Impatience is a very prominent idea in Grepolis, since basically everything you do takes time, from upgrading buildings to sending attacks to demanding resources. There is not much you can do for a large amount of time (and there is no chat system). That is why you can use gold, the premium currency, to speed up the development of your empire, though even with gold you still cannot play for that long since you have a limited amount of resources (you cannot buy resources, but you can speed up resource production). By limiting what a player can do at each time, players are constantly thinking about the game because they need to come back when the right time is there.
Core Drive #7: Unpredictability & Curiosity in Grepolis
The battle system in Grepolis has a major factor in it called luck. Bad luck can change the result of a battle from a glorious victory to a disappointing defeat. Even if you have spied your enemy’s cities and entered your troops into the simulator and have came to the conclusion that you have sure victory, it can also happen that the enemy has seen your attack and that their allies have come to their aid. That makes the player very anxious to know what the result of the battle is.
Core Drive #8: Loss and Avoidance in Grepolis
As in all things that someone spends time and effort in, quitting would involve accepting the fact that you have wasted all the hours that you have spent playing the game. Spending large amounts of time (months) away from the game would probably result in you being kicked from your alliance and finding that all your cities have been captured by others. This is a great example of the Sunk-Cost Tragedy, which is Game Technique #50.
Conclusion for Game Mechanics for the Game Grepolis
As you can see, this game applies to all 8 Core Drives in Octalysis, some more than others. To make the game better, InnoGames can improve the Empowerment of Creativity and Feedback Core Drive (#3). Grepolis can become even more engaging if the game allows you to chose which buildings to build, and if you can also customize your own units. That way there would more meaningful choices a player can make and demonstrate their own styles.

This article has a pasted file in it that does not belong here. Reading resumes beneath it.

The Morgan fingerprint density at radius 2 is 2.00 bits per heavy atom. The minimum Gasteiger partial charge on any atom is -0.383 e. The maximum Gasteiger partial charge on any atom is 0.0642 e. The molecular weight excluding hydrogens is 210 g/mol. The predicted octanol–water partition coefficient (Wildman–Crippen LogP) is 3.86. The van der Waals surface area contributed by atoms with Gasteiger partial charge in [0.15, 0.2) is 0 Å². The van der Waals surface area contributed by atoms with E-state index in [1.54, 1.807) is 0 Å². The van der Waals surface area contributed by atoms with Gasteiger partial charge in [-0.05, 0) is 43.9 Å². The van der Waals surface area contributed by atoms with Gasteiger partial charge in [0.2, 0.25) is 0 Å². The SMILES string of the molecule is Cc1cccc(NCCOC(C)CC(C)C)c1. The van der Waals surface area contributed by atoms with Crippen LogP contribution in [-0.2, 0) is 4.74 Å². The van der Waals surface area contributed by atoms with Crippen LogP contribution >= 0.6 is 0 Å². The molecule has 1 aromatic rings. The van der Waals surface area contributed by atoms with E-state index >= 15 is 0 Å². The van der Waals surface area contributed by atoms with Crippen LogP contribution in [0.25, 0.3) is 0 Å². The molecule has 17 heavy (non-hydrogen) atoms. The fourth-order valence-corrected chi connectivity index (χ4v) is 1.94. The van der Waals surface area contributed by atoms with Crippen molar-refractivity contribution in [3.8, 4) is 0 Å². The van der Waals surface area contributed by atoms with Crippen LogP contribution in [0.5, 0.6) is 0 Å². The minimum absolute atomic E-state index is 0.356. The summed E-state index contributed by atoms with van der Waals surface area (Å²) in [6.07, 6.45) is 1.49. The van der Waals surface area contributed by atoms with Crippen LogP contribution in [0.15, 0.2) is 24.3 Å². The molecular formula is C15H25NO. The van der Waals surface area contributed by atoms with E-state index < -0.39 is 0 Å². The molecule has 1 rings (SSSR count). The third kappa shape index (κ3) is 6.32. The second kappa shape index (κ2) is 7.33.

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12 thoughts on “Game Mechanics Octalysis: Grepolis”
I was caught a bit off guard when I thought the article was written by Howard Stern. Thankfully it was a fine author, Howard Shan.
Servers down for Wichita, KS. My husband is going to flip out as he cannot defend against ongoing attacks.
That’s some serious analysis for a 9 year old on a chrome game haha
He said he was a ninth grader not a nine year old…but good analysis
I think i am Playing with Howard Shan right now lol
StijnDeCat kensavage I’ve been more of an AOE person myself. Gotta love them elephants and enchanters – “Oiyoyoyo, Ninini~~” 😉
kensavage i got my inspiration for this comment from my Age Of Empires 2 and 3 gameplay, where i stationed my farms always right next to either a windmill or a town center, so my villagers never had to walk that far. i also used to build new lumber camps if the distance between the old and the treeline got larger, a small investment of wood into a new lumbercamp, resulting in faster income of wood, within a minute i regained my investment. I have yet to play civilization, so i have no idea about that game
StijnDeCat Just like the game Civilization from Microsoft I believe.
A link to the game’s site download would have been nice. 🙂 Now I gotta Google it?
StijnDeCat That’s great advice! That way people have to really think about how to optimize their building positions and get rewarded for good problem-solving!
For Empowerment of Creativity and feedback: Allow players to choose the layout of their city and provide synergy’s between buildings that are close to each other. If the academy is close to a troop construction building, your troops from that building get a little better (e.g. stats +5%), and if your academy is close to a farm, you get a little (5%) more income from that farm… you can think of many more synergy’s like this